Many projects force their code to be formatted. We use spotless for this purpose. It can check for propper formatting, and also format the code for you. Then build pipeline checks if the code is properly formatted. Failing pipelines due to formatting errors are annoying and cost a lot of time and money. This blog proposes a solution.
Archive: November 2020
Welcome back to the final blog in de series "How to hack a box"! In this blog we’ll cover the basics of Privilege Escalation and see it in practice on the Blocky box from Hack The Box.
Welcome back to the blog series about how to hack a box! In the past few blogs we’ve gone through a few steps which gives you an idea of how you can hack a box. We went from the Introduction, to Exploration, to Gaining Access. In this blog, we’ll cover the basics of Enumeration.
When code evolves we usually deprecate old code. Sometimes we come across deprecations without any hints with what to replace it with. Kotlin has a solution for this by allowing you to specify a replace instruction.
Spring boot supports a non-blocking programming model with the spring-webflux module. Webflux supports a Reactive API using the Reactor library Flux and Mono API types. This model forces you to write your code in a different style than most people are used to. It generally is much harder to follow and debug.
Apaches fluent httpclient API is a facade API to simplify the httpclients usage for standard use cases. It’s also better readable and results in cleaner code. In this post we’ll see how to use a custom SSLContext with the fluent API. We’ll use the new 5.0 version because it contains some changes compared to 4.x.
Welcome back to the blog series about how to hack a box! In this third post I’ll guide you through the second step: gaining access.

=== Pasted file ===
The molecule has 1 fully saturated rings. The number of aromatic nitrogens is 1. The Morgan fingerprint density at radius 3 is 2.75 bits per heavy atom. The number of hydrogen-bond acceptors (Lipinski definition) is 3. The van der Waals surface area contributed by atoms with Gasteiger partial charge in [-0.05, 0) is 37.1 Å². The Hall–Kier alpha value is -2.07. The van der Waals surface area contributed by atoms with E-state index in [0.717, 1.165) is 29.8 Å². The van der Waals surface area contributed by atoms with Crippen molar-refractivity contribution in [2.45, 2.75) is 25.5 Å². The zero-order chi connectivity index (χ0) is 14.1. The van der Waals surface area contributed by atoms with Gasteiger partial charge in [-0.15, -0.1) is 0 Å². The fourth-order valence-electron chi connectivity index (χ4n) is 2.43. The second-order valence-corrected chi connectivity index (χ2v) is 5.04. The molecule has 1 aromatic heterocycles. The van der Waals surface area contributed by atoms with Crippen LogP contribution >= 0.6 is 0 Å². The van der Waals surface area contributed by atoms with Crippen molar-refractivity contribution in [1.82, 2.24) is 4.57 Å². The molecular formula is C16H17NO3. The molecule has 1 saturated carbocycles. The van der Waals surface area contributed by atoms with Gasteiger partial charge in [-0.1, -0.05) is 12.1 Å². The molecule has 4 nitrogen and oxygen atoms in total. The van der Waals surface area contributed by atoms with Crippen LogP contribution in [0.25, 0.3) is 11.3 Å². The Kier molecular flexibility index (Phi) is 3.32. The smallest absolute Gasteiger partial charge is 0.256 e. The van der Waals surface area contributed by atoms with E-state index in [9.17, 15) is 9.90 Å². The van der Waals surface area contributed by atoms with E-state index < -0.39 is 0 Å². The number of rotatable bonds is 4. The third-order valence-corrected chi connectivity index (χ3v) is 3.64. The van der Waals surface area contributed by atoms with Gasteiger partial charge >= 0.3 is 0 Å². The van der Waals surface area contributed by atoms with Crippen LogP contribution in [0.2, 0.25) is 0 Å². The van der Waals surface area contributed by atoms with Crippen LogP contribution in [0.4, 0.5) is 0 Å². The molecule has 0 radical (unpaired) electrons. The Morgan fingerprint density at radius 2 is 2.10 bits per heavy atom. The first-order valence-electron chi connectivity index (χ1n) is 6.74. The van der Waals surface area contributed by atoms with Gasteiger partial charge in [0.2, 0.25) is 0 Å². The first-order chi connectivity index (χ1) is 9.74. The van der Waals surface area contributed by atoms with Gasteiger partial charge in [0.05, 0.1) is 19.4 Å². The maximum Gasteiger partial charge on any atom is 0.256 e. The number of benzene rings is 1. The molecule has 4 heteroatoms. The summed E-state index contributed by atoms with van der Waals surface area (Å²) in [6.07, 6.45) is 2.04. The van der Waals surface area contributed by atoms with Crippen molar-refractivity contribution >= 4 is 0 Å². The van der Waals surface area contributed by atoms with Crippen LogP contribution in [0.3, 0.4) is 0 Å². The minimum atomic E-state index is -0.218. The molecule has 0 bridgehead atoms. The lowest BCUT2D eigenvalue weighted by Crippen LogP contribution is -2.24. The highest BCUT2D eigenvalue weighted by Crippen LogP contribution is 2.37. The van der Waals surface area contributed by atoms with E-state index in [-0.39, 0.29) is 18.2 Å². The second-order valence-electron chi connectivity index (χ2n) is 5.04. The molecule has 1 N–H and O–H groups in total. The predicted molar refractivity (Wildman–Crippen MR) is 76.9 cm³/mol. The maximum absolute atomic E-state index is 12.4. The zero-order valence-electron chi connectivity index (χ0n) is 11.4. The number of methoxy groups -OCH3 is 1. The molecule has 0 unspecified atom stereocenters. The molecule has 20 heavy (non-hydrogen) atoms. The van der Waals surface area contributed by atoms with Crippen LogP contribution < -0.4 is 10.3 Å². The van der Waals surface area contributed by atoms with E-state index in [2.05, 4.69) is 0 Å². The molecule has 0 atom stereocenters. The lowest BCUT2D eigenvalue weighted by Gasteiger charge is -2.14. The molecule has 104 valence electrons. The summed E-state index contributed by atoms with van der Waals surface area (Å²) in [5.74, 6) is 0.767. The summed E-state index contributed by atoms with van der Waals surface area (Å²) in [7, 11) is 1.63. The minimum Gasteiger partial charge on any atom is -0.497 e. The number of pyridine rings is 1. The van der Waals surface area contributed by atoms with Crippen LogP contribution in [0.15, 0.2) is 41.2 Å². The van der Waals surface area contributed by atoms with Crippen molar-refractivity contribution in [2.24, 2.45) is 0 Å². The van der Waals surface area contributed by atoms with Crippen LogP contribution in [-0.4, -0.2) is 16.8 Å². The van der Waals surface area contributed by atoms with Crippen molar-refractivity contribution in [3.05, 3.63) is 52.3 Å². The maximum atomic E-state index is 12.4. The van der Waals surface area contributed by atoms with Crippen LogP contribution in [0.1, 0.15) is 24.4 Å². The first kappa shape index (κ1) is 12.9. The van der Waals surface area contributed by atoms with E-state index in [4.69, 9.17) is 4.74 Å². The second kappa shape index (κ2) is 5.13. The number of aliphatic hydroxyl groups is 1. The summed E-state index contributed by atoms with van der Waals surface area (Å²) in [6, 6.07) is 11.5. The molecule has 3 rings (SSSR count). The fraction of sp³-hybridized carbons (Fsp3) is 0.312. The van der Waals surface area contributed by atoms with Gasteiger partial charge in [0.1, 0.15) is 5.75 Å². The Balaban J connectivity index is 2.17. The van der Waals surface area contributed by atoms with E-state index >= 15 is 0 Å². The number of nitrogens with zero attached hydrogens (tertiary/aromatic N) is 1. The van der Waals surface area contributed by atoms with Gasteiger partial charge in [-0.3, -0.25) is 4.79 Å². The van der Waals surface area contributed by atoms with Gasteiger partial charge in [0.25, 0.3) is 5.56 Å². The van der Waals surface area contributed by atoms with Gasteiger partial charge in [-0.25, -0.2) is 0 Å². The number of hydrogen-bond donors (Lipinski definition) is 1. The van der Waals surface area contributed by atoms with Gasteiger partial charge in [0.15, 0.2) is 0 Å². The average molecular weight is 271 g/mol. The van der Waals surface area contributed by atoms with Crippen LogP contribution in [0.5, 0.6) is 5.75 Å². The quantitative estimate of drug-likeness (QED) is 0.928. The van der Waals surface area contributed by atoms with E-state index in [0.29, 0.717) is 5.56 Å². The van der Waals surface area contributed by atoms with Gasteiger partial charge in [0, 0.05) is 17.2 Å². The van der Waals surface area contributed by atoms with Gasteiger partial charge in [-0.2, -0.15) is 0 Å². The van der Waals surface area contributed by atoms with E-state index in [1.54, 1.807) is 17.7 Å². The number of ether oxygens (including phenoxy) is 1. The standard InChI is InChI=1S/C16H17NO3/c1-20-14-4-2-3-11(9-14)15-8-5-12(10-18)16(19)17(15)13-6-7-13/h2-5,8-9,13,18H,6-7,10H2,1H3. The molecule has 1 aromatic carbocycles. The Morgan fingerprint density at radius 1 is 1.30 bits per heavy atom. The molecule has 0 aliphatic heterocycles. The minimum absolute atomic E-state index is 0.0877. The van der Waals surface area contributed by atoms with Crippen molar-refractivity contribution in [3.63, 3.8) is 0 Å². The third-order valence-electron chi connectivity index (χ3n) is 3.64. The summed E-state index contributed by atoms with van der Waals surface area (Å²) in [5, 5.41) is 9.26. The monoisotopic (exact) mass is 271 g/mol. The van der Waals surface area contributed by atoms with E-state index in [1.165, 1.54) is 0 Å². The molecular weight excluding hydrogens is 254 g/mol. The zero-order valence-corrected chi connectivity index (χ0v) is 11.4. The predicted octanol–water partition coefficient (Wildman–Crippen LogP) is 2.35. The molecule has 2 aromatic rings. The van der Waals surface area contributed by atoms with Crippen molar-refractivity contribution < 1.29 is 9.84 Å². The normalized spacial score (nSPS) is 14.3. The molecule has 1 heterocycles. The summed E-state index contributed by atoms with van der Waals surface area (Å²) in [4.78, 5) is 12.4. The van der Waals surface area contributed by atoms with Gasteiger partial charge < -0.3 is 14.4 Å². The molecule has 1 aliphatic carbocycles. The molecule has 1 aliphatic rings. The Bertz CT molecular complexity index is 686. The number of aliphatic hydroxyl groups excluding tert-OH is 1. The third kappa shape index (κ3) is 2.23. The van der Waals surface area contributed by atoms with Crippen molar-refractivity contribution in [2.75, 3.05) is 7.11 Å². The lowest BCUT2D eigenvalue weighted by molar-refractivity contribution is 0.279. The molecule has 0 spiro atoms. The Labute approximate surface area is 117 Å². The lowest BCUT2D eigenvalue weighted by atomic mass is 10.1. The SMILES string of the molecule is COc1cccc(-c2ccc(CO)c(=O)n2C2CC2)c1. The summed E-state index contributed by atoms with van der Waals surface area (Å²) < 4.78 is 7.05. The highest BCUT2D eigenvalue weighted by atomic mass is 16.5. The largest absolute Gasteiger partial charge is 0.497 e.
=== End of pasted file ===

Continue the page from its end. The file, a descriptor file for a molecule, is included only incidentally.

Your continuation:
In Clojure we can get part of a vector collection using the
subvec function. The function takes a vector as argument, a required begin index and optional end index. The returned value is a vector with part of the values of the original vector starting from the begin up to the end index. If we leave out the optional end index, the size of the vector is used as end index.
To split a collection in Clojure we can use the
split-at functions. The
split-with function takes a predicate as first argument and a colletion as second argument. The function will return a vector with two items. The first item is the result of the function
take-while with the given predicate. The second item in the result vector is the resul of the
drop-while function with the same predicate.
In Clojure we can use the
shuffle function with a collection argument to get a new collection where the items of the input collection are re-ordered randomly. The function delegates to the Java
In Clojure we can format a string using Common Lisp format syntax or the Java format string syntax. In the post we will look at the how we can use the Java format string syntax. We must use the
format function in the
clojure.core namespace. The method delegates to the standard JDK
String#format method. The first argument is a format string followed by one or more arguments that are used in the format string. We can look up the syntax of the format string in the Javadoc for the